Synchronization has timed out between USB breakout board and Mach3 Software. Sometimes the sync between the USB breakout board and Mach3 can be lost. This can be due to programs running in the background or if your computer goes to sleep while running. To fix this issue, restart Mach3 software to restore the sync.
Breakout board (BOB) is damaged. If all other solutions fail, it is possible that the USB breakout board is malfunctioning. Please contact Langmuir Systems and submit a support request.
CrossFireTM machine is not powering on. The machine is not receiving power. Inspect all power cords and the power inlet switch for connectivity.
The power inlet fuse is blown. Remove the fuse at the power inlet rocker switch and inspect for damage. Replace the fuse if damaged.
The electronics control box is malfunctioning. If all other solutions fail, it is possible that the electronics control box is malfunctioning. Please contact Langmuir Systems and submit a support request.


General Plasma Cutting Troubleshooting

PROBLEM POTENTIAL CAUSES SOLUTIONS
Excessive cut edge angularity (bevel). Plasma torch nozzle is worn. The most common cause for increased edge angularity is a worn nozzle. Remove your plasma torch from the torch mount and inspect the nozzle orifice for wear. Replace as necessary.
Moisture in the compressed supply air. Moisture in the supply air can result in decreased cut quality which can produce undesired edge bevel. Make sure that you have a water separator in line with your supply air going to the plasma cutter. Also ensure that this water separator is functioning properly and is not full.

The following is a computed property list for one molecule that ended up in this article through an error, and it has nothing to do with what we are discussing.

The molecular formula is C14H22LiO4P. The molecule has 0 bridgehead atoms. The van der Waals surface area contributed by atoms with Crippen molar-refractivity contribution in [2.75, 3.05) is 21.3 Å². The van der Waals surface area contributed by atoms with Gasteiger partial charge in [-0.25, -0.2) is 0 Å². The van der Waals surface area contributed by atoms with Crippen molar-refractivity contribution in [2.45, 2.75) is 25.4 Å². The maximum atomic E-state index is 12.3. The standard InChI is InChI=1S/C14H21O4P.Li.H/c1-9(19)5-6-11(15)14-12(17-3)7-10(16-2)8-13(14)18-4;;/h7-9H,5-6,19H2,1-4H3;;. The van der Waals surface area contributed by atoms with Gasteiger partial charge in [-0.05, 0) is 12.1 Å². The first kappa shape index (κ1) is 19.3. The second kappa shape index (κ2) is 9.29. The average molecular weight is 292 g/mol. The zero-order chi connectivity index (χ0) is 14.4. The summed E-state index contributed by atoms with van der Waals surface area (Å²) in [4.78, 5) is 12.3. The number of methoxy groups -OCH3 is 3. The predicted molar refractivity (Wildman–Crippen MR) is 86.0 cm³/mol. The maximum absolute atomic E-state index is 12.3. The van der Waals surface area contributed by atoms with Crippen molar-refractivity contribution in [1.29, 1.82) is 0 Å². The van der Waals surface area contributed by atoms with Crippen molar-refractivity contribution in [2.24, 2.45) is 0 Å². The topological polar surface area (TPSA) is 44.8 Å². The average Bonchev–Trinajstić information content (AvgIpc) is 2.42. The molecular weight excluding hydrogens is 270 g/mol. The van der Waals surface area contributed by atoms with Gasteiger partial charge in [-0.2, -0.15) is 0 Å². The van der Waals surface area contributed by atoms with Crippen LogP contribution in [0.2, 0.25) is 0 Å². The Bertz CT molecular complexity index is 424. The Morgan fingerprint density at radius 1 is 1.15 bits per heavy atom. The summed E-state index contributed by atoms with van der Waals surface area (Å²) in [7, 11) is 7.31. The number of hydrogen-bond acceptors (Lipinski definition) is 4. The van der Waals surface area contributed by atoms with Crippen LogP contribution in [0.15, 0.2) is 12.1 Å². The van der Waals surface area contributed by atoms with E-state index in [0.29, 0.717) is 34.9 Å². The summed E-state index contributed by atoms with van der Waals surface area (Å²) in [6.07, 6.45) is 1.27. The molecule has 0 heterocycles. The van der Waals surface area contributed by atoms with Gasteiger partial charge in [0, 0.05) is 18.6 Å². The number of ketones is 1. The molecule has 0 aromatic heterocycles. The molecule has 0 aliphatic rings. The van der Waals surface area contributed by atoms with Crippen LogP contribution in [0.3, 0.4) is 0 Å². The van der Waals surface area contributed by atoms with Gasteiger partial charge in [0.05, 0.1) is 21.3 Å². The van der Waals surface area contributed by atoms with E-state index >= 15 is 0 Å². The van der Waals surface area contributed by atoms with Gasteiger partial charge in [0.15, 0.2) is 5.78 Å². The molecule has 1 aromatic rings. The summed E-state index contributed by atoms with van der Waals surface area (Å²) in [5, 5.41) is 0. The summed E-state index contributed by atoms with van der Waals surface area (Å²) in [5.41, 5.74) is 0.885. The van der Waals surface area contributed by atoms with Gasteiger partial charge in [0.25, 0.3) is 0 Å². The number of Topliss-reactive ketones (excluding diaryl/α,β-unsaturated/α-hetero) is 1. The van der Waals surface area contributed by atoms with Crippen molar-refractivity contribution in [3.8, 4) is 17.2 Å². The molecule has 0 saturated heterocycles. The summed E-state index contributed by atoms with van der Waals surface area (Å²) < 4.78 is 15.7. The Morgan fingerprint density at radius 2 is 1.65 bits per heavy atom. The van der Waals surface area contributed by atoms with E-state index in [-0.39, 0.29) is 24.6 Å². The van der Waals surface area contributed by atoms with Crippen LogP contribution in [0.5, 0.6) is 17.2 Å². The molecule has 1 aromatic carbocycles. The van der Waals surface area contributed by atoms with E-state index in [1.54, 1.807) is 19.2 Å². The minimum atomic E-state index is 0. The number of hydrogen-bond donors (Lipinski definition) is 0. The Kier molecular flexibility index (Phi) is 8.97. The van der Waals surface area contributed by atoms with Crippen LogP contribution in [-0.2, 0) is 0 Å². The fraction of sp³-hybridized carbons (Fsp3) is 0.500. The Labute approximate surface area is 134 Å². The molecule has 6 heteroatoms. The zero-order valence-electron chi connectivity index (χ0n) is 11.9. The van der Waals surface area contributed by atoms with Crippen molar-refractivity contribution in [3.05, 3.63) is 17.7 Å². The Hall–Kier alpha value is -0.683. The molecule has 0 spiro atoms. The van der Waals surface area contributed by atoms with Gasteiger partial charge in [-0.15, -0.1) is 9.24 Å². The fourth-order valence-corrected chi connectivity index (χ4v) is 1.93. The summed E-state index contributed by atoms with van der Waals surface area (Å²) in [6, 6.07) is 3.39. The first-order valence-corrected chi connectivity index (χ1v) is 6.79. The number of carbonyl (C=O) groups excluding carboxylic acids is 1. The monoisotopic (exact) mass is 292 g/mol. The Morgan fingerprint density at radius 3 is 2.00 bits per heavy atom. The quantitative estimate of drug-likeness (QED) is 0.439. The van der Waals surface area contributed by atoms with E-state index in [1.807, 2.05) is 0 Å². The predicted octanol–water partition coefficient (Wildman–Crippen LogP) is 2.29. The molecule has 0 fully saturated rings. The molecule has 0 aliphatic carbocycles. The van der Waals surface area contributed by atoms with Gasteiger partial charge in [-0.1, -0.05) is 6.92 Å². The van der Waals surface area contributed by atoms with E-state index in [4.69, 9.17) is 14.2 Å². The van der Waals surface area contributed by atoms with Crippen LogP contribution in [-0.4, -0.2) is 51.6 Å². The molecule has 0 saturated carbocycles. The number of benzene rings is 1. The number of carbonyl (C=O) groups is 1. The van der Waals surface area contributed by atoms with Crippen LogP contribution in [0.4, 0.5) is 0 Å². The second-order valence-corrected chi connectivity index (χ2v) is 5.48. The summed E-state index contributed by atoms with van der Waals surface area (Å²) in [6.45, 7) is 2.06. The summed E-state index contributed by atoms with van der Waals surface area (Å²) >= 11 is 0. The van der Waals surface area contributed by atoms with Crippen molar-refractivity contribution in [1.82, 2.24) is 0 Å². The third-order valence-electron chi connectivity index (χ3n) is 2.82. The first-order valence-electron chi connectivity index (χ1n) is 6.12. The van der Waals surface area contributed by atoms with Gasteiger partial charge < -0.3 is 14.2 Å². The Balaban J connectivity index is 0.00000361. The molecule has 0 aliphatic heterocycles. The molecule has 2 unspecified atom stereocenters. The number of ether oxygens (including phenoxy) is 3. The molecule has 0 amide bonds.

Torch is not perpendicular to cut surface. Inspect that your torch is mounted properly in the torch mount and that the torch is aligned perpendicular to the workpiece surface. Re-align the torch carriage as necessary in accordance with the Assembly Manual provided.
Travel speed is too fast. An increased travel speed will not allow the plasma jet to cut fully down through the workpiece while moving. This causes the plasma column to lag behind while cutting which can produce excessive edge bevel. Slow your travel speed down in increments of 10IPM until the desired cut quality is achieved.
Plasma torch nozzle diameter is too large. Most plasma cutters have a range of nozzles that are rated for amperage. Typically the higher amperage nozzles will have a larger nozzle orifice diameter. This larger orifice can produce more edge angularity because the plasma jet is not as tightly focused when using a smaller nozzle size. We recommend lowering your amperage and selected a smaller fine cut nozzle if possible for your project to produce better edge angularity.
Incorrect cutting amperage. Incorrect cutting amperage can product either positive or negative edge bevel. Adjust your arc amperage in 3A increments until the desired cut quality is achieved.